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Operational recovery is the recovery of specific parts of an IT infrastructure – a file, an email message, a component of Active Directory or now even a virtual machine.

Purpose of Operational Recovery

The purpose of operational recovery is to ensure operational continuity after someone makes a mistake, purposefully corrupts data, or a hardware or software component runs afoul. With operational recovery properly set up, you can ensure that critical operations continue after an incident and quickly resume normal operations. Operational Recovery is a base upon which you can plan your Disaster Recovery.

Types of Operational Recovery

Operational recovery may be classified based on the type of critical applications and application objects to be recovered:

  • Email operational Recovery.
  • Active Directory operational recovery.
  • Virtual machine operational recovery.
  • File system recovery.

When to Use Operational Recovery

Operational Recovery is usually applicable while restoring individual and small groups of systems and data. You use Operational Recovery when the main purpose is data recovery, but not data backup. When restoration of a group of VMs or applications is needed, something bigger than Operational Recovery is required. In general, RTO and RPO for Operational Recovery are much shorter. This is because you are recovering just a single server, a few servers, or set of files.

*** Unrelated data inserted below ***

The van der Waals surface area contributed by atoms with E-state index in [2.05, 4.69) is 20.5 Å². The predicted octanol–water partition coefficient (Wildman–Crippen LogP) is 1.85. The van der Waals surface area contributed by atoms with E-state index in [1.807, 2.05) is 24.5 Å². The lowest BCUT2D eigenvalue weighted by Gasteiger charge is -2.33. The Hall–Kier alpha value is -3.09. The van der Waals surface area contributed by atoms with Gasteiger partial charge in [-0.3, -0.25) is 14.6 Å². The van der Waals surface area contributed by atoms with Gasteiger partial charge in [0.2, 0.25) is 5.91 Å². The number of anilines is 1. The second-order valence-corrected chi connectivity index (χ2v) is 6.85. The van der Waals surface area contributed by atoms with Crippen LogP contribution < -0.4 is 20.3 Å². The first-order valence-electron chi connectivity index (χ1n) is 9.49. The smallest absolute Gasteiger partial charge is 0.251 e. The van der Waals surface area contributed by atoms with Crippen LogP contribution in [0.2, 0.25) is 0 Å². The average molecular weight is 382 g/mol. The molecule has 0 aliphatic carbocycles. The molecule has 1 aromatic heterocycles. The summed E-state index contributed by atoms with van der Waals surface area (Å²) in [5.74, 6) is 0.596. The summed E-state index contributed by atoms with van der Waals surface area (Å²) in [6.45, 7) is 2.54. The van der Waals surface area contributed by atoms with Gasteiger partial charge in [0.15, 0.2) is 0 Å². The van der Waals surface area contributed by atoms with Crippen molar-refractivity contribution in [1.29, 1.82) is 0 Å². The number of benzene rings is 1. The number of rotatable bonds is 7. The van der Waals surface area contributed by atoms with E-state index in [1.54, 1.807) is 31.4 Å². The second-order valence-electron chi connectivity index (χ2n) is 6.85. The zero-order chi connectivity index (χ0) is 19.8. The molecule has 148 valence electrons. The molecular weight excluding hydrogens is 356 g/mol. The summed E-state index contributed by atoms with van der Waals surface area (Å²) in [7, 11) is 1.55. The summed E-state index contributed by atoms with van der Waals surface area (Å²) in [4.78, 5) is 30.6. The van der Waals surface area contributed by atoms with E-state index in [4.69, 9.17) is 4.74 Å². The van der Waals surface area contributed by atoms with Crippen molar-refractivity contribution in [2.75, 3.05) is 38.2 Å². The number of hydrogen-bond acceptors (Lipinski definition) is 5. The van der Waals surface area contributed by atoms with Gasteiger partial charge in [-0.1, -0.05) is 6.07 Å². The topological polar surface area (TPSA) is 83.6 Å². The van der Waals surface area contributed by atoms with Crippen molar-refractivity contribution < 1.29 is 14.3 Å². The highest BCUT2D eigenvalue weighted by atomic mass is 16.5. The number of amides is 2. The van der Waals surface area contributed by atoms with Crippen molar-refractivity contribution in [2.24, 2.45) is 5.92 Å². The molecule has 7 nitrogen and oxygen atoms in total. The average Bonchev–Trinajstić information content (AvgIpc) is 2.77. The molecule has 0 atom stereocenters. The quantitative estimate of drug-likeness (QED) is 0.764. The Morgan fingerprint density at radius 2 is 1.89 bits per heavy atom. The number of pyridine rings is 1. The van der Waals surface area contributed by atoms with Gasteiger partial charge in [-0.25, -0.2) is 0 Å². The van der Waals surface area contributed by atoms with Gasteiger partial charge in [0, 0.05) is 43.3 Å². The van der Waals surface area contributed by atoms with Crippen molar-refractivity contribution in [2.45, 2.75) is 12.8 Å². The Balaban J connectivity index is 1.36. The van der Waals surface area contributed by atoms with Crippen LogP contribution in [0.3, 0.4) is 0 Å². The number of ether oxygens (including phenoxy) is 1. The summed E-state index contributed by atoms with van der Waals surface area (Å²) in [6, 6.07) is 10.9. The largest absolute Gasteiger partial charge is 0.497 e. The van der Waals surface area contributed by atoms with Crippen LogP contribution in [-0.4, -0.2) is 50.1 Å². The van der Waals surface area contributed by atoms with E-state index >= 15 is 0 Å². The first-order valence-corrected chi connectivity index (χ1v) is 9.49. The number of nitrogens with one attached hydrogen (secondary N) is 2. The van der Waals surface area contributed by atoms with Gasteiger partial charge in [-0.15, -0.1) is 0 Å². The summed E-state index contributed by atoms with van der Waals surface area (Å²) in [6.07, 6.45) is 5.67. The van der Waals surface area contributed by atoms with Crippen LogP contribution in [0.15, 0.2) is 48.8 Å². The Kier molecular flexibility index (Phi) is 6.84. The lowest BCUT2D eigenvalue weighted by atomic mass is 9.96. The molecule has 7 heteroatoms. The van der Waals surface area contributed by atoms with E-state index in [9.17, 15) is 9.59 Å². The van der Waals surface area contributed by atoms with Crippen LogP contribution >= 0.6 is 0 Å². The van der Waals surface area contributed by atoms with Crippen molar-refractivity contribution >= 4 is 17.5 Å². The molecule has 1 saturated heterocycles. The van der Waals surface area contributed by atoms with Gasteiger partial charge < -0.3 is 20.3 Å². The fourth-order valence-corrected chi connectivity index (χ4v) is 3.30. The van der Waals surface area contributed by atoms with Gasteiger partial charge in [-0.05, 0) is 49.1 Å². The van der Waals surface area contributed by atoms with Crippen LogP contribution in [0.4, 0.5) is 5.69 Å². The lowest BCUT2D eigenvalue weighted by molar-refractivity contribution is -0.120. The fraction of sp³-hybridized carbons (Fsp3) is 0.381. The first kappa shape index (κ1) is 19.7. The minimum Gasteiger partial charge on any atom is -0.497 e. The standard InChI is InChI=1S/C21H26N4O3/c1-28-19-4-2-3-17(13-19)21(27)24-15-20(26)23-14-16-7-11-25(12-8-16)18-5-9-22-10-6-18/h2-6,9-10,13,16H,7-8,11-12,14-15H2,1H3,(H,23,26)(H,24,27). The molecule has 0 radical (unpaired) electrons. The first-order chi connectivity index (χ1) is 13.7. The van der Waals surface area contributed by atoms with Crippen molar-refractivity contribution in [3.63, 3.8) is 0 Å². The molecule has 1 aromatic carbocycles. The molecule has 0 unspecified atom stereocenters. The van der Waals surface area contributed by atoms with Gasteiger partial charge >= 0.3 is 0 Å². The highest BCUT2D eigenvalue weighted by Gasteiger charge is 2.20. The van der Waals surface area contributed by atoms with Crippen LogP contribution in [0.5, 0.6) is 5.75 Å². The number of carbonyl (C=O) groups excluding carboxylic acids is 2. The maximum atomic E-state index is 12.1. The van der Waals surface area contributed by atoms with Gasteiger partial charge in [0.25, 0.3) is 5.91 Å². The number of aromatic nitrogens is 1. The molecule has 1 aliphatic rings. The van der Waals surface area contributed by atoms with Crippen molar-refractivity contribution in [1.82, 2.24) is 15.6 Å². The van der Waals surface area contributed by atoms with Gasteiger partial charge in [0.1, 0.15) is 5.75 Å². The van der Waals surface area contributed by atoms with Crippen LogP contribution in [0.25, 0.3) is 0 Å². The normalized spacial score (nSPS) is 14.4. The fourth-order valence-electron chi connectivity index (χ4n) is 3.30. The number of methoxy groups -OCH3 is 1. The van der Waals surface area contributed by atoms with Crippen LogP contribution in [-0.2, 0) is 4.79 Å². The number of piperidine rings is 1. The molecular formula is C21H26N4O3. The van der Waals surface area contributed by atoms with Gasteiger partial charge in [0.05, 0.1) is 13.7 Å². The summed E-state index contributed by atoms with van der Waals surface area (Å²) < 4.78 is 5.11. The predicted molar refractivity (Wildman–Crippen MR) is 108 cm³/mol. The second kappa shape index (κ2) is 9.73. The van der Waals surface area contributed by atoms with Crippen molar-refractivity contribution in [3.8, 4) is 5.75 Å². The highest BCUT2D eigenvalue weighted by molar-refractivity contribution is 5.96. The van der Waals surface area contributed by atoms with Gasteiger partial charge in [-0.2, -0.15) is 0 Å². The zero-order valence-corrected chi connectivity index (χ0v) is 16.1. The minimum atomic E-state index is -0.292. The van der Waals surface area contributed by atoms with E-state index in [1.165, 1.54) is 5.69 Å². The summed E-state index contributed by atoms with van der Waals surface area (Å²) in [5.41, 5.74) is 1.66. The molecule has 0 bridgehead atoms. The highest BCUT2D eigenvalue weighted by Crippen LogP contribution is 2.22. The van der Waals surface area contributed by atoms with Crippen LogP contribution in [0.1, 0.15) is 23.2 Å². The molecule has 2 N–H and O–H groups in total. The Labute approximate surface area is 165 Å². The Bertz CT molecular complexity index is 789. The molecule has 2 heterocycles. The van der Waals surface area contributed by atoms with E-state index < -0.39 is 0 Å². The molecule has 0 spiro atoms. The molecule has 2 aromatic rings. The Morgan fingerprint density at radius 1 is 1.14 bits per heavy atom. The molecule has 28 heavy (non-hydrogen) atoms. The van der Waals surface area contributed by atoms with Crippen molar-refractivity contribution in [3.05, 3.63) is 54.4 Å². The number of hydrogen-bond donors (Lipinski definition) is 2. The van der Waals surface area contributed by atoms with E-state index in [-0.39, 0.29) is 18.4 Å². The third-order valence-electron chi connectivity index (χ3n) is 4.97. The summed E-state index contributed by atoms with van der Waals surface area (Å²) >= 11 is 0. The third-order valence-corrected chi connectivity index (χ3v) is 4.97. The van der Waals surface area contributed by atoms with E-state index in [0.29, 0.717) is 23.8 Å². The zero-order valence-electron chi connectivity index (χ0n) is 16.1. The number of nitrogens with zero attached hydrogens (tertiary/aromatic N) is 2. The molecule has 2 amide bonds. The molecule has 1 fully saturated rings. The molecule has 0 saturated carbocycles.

When Not to Use Operational Recovery

Certainly, when restoration of a major subsection or entire data centers of systems and data is needed, you usually plan a Disaster Recovery, not Operational Recovery. RTO and RPO for Disaster Recovery are much longer since the entire data center or a major portion of it is being recovered and replicated.

Important Notes

Please note the following when making sure your Operational Recovery is effective:

  • Develop Operational Recovery Plan.
  • Configure a recovery site.
  • Avoid backing up and replicating manually.
  • Apply hypervisor high-availability features.
  • Properly order virtual machines and containers to be recovered.
  • Optimize your bandwidth.
  • Configure your backup repository properly.
  • Test your operational recovery plan.
  • Define the most appropriate recovery solution.
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